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I’ve been reading about older processors (8080, 8086 and that) and i’ve seen that those older 8-bit processors had some 16-bit instructions through the use of register pairs. For example, on the 8080, the XCHG instruction exchanges the value from the HL pair and the DE pair. if these registers are 8 bits wide, and the internal bus is 8bits wide, how did the processor exchange the values with one instruction?

Thanks

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    The 8086 is not an 8-bit CPU. It has a 16-bit external data bus and a 20 bit address bus. The 8088 is similar, but only has an 8-bit external data bus. – 1201ProgramAlarm Jan 27 '18 at 4:52
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XCHG is a three micro-op instruction and takes more clock cycles than, say, a MOV. So right away we know it is doing something more complicated.

If you check this post, the exchange could be implemented either via a hidden register or via some clever bitwise math (three XORs = one exchange). Either way the bus size doesn't matter.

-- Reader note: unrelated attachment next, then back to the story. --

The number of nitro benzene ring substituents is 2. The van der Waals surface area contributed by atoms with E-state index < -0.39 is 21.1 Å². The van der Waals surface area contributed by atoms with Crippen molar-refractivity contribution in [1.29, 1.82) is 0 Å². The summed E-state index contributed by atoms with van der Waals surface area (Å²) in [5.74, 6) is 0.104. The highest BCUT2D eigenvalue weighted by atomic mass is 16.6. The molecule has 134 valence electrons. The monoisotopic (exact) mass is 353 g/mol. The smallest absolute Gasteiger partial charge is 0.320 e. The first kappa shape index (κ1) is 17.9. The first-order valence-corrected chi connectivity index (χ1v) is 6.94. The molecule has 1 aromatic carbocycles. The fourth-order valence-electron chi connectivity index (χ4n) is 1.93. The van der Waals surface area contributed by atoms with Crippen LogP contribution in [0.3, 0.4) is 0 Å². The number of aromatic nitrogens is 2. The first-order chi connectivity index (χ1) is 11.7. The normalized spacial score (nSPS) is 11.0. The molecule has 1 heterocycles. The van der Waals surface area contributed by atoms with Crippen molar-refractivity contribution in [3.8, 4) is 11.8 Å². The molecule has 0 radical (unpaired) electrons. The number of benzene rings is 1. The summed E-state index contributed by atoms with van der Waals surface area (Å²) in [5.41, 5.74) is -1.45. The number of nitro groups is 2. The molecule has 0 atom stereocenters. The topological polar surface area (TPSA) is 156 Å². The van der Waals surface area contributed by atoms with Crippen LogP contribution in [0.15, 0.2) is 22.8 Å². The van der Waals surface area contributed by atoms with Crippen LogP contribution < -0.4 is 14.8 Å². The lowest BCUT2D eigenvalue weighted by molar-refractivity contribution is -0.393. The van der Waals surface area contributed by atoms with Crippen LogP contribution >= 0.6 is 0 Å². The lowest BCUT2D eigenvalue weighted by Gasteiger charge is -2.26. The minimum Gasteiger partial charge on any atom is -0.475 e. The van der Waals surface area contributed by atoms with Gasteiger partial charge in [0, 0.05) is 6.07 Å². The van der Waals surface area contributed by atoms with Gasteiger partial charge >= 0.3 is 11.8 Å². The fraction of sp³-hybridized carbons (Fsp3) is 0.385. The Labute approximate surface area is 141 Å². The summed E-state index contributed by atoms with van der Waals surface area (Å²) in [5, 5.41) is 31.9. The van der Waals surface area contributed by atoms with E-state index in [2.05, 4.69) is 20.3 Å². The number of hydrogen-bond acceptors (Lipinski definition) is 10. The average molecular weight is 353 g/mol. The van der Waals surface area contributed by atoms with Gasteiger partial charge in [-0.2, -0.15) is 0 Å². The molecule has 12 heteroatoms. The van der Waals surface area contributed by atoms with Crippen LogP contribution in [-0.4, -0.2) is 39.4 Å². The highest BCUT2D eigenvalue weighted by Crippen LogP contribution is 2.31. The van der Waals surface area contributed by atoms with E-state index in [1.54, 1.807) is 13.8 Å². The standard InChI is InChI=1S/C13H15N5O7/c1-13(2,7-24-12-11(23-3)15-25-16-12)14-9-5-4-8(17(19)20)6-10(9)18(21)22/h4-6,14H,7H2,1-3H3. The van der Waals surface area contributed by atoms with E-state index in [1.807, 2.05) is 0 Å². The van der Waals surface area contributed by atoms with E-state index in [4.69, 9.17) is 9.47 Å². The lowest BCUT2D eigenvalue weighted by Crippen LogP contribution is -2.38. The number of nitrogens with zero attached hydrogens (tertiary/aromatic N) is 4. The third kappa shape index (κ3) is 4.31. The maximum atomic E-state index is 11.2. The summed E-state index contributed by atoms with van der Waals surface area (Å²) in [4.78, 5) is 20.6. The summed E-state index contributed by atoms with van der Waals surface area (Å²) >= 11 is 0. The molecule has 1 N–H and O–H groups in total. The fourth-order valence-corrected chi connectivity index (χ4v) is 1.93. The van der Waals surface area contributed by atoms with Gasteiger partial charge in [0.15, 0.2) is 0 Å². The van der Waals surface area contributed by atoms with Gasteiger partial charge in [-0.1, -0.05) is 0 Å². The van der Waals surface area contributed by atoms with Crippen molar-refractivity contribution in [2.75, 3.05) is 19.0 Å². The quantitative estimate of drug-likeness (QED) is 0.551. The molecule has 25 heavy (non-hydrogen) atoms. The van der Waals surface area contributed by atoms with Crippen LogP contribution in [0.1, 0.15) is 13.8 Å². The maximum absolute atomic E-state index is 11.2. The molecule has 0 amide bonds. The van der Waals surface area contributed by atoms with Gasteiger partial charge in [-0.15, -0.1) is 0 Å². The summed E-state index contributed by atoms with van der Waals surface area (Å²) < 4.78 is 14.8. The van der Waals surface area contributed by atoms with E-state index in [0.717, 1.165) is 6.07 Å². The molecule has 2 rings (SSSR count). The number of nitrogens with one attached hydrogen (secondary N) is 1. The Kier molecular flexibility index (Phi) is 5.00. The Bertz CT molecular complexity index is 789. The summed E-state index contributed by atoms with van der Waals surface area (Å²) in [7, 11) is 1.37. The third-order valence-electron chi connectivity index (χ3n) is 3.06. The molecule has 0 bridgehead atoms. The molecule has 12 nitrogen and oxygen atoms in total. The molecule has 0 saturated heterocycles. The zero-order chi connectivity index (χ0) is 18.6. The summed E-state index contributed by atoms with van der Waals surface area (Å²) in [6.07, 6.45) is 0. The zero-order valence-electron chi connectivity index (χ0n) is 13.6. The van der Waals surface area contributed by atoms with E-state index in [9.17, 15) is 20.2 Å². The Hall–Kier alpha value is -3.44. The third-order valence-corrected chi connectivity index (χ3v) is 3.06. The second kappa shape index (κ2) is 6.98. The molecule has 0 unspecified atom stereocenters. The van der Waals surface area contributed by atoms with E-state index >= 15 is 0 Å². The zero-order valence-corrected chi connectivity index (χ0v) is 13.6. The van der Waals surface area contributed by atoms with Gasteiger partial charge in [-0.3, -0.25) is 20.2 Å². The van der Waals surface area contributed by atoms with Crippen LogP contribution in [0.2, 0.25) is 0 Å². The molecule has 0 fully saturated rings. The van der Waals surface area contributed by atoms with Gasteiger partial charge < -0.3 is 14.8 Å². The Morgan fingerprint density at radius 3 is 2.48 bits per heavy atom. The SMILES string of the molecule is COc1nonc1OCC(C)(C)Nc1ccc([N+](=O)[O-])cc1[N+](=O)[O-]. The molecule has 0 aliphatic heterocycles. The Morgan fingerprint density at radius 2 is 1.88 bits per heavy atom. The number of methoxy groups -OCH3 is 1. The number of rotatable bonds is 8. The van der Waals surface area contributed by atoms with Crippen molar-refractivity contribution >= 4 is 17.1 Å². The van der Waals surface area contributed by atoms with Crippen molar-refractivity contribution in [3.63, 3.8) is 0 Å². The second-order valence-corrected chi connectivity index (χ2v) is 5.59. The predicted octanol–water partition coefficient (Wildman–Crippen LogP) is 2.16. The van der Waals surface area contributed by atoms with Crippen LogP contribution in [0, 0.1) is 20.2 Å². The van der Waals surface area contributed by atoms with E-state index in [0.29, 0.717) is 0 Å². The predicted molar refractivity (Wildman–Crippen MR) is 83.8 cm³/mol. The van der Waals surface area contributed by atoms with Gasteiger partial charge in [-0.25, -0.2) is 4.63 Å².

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    I think this answer is more relevant to today's processors and less clearly relevant to chips from the 1970s – whatsisname Jan 26 '18 at 23:34
  • Well, I worked with the 8088 and Z80 back in the day, and an XCHG type opcode always has costed more cycles than a MOV or LD, even double. So even though it takes only one opcode, the actual microcode being executed is more sophisticated. If there are more clocks being used then there is more bus bandwidth available while it is executing. The exception is something like XCHG A,A which is the same as a NOP. – John Wu Jan 27 '18 at 0:12
  • Is XCHG A, A exactly the same as NOP or does it attempt to “exchange” the values? does that whole instruction get caught by the decoder and execution just gets skipped for a cycle? – DylanG Jan 27 '18 at 0:56
  • There are two assembly instructions that map to the same machine instruction (90h). If you put a bunch of NOPs in your code then use a decompiler/disassembler, they will probably show up as XCHG AX, AX. – John Wu Jan 27 '18 at 1:07
  • The 90h opcode should display as NOP. I'd be surprised if any decompiler/disassembler displayed the 90h opcode as XCHG AX,AX. – 1201ProgramAlarm Jan 27 '18 at 4:54
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It uses an internal temporary register. I pulled out my ancient copy of an original IBM 8086 Macro Assembler manual. The description of the XCHG instruction includes:

The contents of the destination (left-most operand) are temporarily stored in an internal word register.

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